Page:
Finally, an absence of leave entitlements may point to a contractor status.34 However, limited weight may be attributed to leave arrangements as, like contractual terms, they could be said to simply reflect the intention of the dominant party. Further, leave arrangements assume even less relevance when assessing the contractor/casual employee distinction.35


The application of the multifactorial test continues to be an area of uncertainty with no one size fits all approach. However, as the distinction between employees and contractors is “too deeply rooted to be pulled out”,36 practitioners and courts must continue to grapple with the challenge of applying the multifactorial test in various contexts, and more frequently, to less traditional modes of working. ■

Marc Felman is a barrister at the Victorian Bar, specialising in employment and industrial law. He appeared as counsel in Eastern Van and Personnel, and is currently acting for Deliveroo in various employee/contractor characterisation disputes. 

Tessa Duthie is a barrister at the Victorian Bar, specialising in employment and industrial law. She is reading with Marc Felman.

  1. See eg, CFMMEU v Personnel Contracting Pty Ltd [2020] FCAFC 122 at [61] Lee J.
  2. FW Act, Part 3-2.
  3. Taxation, superannuation and WorkCover legislation also extend statutory definitions of “workers” beyond that of a common law, which go beyond the scope of this article.
  4. Note 1 above.
  5. Inquiry into the Victorian On-Demand Workforce (Final Report, June 2020), 189, 193-194.
  6. Fair Work Amendment (Supporting Australia's Jobs and Economic Recovery) Bill (Cth).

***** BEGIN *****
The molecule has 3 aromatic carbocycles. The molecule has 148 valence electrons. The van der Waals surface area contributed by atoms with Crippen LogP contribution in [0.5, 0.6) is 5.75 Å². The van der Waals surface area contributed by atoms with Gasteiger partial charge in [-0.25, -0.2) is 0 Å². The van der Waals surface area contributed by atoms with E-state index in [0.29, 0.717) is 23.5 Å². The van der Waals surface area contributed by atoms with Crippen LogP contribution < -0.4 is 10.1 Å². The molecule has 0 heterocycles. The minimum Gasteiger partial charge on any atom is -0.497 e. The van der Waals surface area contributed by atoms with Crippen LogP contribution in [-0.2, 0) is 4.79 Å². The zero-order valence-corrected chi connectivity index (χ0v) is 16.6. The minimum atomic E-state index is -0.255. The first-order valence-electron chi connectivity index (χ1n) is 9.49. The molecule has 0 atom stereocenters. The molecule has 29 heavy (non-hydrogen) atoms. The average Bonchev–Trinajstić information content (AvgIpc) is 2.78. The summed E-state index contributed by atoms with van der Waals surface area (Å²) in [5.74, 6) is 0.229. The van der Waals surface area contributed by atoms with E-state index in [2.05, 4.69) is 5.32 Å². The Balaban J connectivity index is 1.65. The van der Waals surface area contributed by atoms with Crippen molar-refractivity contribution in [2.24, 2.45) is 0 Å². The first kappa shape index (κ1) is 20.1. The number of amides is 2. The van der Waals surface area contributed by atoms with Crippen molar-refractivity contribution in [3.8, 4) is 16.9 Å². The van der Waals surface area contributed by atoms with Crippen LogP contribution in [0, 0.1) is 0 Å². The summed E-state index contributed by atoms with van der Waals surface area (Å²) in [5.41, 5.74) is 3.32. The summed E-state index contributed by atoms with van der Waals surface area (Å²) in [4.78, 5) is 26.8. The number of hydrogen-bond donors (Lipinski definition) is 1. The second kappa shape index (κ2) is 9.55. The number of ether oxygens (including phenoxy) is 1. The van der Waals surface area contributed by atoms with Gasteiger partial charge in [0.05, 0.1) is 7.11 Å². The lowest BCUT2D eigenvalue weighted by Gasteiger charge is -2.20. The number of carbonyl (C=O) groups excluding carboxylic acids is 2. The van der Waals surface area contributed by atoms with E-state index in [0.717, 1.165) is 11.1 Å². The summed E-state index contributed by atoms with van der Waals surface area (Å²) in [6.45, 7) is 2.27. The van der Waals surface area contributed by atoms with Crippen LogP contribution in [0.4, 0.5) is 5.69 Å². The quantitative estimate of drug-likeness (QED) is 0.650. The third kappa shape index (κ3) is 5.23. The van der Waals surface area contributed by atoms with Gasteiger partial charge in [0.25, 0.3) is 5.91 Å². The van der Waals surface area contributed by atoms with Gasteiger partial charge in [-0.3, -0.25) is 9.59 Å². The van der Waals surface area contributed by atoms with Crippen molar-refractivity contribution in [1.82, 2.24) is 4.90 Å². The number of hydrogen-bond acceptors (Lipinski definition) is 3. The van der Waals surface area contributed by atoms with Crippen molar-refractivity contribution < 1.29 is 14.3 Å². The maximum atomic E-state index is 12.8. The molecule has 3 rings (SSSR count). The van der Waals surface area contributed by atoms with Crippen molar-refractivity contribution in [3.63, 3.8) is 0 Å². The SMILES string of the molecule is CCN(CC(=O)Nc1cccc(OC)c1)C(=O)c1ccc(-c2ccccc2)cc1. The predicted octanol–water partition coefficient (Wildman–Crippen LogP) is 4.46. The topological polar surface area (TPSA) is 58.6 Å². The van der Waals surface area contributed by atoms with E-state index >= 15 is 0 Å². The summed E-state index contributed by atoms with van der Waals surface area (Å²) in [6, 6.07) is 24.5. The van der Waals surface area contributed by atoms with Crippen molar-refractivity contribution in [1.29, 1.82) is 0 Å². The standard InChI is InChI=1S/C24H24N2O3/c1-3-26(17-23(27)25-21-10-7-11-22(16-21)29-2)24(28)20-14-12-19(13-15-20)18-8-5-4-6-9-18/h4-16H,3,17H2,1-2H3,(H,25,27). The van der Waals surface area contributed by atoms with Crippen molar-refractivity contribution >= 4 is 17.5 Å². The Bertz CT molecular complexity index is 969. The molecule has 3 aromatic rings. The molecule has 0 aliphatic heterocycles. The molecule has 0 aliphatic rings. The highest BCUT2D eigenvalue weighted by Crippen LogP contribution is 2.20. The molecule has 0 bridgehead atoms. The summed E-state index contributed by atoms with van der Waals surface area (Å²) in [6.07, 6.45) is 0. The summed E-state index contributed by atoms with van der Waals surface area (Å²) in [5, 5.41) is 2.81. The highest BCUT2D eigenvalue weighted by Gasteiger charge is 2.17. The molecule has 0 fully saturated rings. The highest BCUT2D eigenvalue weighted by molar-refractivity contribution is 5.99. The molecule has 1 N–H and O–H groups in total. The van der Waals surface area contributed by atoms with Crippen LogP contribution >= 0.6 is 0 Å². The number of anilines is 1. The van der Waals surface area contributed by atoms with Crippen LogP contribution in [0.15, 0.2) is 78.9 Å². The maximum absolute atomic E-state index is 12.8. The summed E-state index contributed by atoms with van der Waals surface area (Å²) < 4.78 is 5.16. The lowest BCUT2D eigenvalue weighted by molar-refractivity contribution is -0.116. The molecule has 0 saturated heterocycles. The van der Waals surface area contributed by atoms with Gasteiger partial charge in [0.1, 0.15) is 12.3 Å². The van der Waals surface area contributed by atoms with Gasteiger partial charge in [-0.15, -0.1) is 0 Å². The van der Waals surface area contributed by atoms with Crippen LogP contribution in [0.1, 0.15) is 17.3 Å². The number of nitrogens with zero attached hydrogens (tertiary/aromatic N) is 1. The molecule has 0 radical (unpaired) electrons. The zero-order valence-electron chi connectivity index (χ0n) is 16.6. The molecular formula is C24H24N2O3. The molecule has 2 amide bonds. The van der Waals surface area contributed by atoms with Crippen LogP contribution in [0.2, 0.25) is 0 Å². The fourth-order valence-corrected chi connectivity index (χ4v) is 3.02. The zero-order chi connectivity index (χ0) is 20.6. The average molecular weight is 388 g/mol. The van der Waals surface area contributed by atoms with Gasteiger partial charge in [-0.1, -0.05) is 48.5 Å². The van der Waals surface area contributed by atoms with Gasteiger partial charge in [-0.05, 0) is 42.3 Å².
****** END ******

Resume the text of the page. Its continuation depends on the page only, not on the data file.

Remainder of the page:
7. See eg, Gupta v Portier Pacific Pty Ltd [2020] FWCFB 1698 at [55], Hollis v Vabu Pty Ltd (2001) 207 CLR 21 at [24], Personnel at [11]-[12] and [73], Howard v Merdaval Pty Ltd [2020] FCA 43 at [14]-[15].
  8. See Gupta at [64], Personnel at [18]-[20] and [74], Jamsek v ZG Operations Australia Pty Ltd [2020] FCAFC at [6] and Jensen v Cultural Infusion (Int) Pty Ltd [2020] FCA 358 at [130].
  9. Personnel at [73].
  10. See eg, Personnel at [13] and [89]-[96], Tattsbet Limited v Morrow [2015] 233 FCR 46 at [61], Hollis at [40], Jamsek at [6]-[8] and [181] and Jensen at [85]-[90] and [113].
  11. See eg, Personnel at [81] and Howard at [30].
  12. See eg, Hollis at [49] and [57], Merdaval at [18] and [103], Eastern Van at [93].
  13. See eg, Personnel at [82] and Gupta at [55].
  14. Personnel at [86].
  15. [2020] VSCA 154 at [36].
  16. Note 15 above, at [102].
  17. Note 15 above, at [104].
  18. Note 16 above.
  19. See eg, Jamsek at [183]-[184].
  20. See eg, Personnel at [18].
  21. Note 15 above, at [170].
  22. See eg, Note 15 above, at [168]-[172] and Jensen at [75].
  23. See Automatic Fire Sprinklers Pty Ltd v Watson [1946] 72 CLR 435 at 465.
  24. See eg, Jamsek at [228].
  25. Note 15 above, at [142].
  26. Jensen at [79]. 
  27. See eg, Howard at [30].
  28. (2013) 209 FCR 146 at [25] (Ace Insurance).
  29. Note 30 above.
  30. (2015) 233 FCR 46.
  31. Note 15 above, at [161]. 
  32. Personnel at [96].
  33. Jensen at [115] and On Call Interpreters at [212]-[215].
  34. See eg, Howard at [40].
  35. See eg, Jensen at [45] and [120].
  36. Sweeney v Boylan Nominees Pty Ltd [2006] 226 CLR 161 at 173 [33].